The entry of Trafo Power Solutions dry-type transformers to the African market coincides with a growth in the use of modularised sub-stations, according to the company. “Due to the absence of oil as a coolant in dry-type transformers, they are suitable to be used in confined spaces without any of the conventional infrastructure usually necessary to protect the environment from possible oil spillage,” Trafo said.

Claassen said: “Modular and mobile sub-stations are growing in popularity for applications all around Africa, as they can be fully prepared under workshop conditions, reducing the work required on site.

“In terms of the installation of the transformer, for instance, we ensure that the temperature control relays are fully programmed and tested in South Africa, along with the fan system – making it ready for action on site.”

In the unlikely event of any further attention being necessary, Trafo Power Solutions can mobilise service support to any of the sites it supplies, it said.

Zest WEG Group will continue to pursue Africa opportunities, new CEO says

Zest WEG Group’s new CEO, Siegfried Kreutzfeld, says the company’s ongoing growth plans will see it pursue further opportunities across Africa.

Kreutzfeld (pictured), who took on the CEO role in January, brings 40 years of service in the global WEG Group to the leading position in the South Africa business. He was most recently the Managing Director of WEG China.

He said: “WEG has a very simple strategy: we believe in continued growth on all continents. This is achieved by maintaining close relationships with all our customers and ensuring that we deliver quality products. We underpin all this by our high levels of service and support.”

Established in South Africa to create a strong national footprint, the Zest WEG Group has grown steadily into other Africa countries. With its responsibility for the sub-Saharan market, it operates branches in Ghana, Tanzania, Mozambique and Namibia. The group also has partners in countries such as Angola, Botswana, Zimbabwe, the DRC and Zambia.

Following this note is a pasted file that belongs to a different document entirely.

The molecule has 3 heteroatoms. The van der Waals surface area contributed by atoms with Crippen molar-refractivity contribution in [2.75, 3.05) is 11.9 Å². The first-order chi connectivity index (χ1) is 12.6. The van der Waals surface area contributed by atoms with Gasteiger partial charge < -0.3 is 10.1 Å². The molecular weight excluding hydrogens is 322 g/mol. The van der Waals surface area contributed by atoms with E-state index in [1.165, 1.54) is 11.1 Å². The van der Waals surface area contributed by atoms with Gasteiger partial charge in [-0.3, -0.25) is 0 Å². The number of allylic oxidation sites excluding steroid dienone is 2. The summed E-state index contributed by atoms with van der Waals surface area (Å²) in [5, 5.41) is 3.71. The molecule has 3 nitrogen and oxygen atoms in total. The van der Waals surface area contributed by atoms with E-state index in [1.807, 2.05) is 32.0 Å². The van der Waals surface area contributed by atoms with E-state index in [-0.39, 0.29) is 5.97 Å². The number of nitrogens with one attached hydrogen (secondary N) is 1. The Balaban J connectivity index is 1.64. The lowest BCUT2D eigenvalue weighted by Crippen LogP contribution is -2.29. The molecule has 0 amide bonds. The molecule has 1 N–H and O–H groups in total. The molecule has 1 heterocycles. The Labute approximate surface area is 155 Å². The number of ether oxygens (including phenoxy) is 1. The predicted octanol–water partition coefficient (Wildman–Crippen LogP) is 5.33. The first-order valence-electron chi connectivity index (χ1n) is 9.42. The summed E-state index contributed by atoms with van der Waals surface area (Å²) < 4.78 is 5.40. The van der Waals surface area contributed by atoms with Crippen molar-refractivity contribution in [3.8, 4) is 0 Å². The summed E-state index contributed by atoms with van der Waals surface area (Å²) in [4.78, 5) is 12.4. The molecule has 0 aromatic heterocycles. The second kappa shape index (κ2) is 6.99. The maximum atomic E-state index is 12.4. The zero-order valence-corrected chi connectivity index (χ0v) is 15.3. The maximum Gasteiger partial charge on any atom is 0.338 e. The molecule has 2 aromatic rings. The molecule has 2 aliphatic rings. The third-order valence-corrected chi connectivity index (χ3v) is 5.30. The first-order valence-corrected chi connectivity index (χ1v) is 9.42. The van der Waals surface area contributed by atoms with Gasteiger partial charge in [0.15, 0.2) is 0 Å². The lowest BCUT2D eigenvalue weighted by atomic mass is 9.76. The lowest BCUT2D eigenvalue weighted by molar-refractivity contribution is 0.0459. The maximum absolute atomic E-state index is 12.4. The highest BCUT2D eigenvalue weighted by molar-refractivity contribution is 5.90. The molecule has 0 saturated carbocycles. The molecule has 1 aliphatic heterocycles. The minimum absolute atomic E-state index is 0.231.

“Many of our products are well established across the continent,” he said. “However, we believe there is growth potential with both mature products – such as low voltage motors, high voltage motors, and drives and switchgear – as well as with other products we manufacture locally such as transformers, motor control centres, panels and generators.”

Kreutzfeld said major opportunities exist with premium efficiency products across the range, including WEG IE3 motor and WEG CFW drives.

“Also key to the Zest WEG Group’s growth potential is our ability to offer a fit-for-purpose integrated solution,” he said. “This is available across all sectors, but especially in power generation, electrical infrastructure and mobile power and energy solutions. We will also be introducing WEG solutions for renewable energy applications.”

Zest WEG Group’s market offering is relevant across a broad sector of industries including mining, petrochemical, agriculture, water and wastewater, paper and pulp, sugar, and energy – including traditional coal fire power plants and renewable energy, the company said.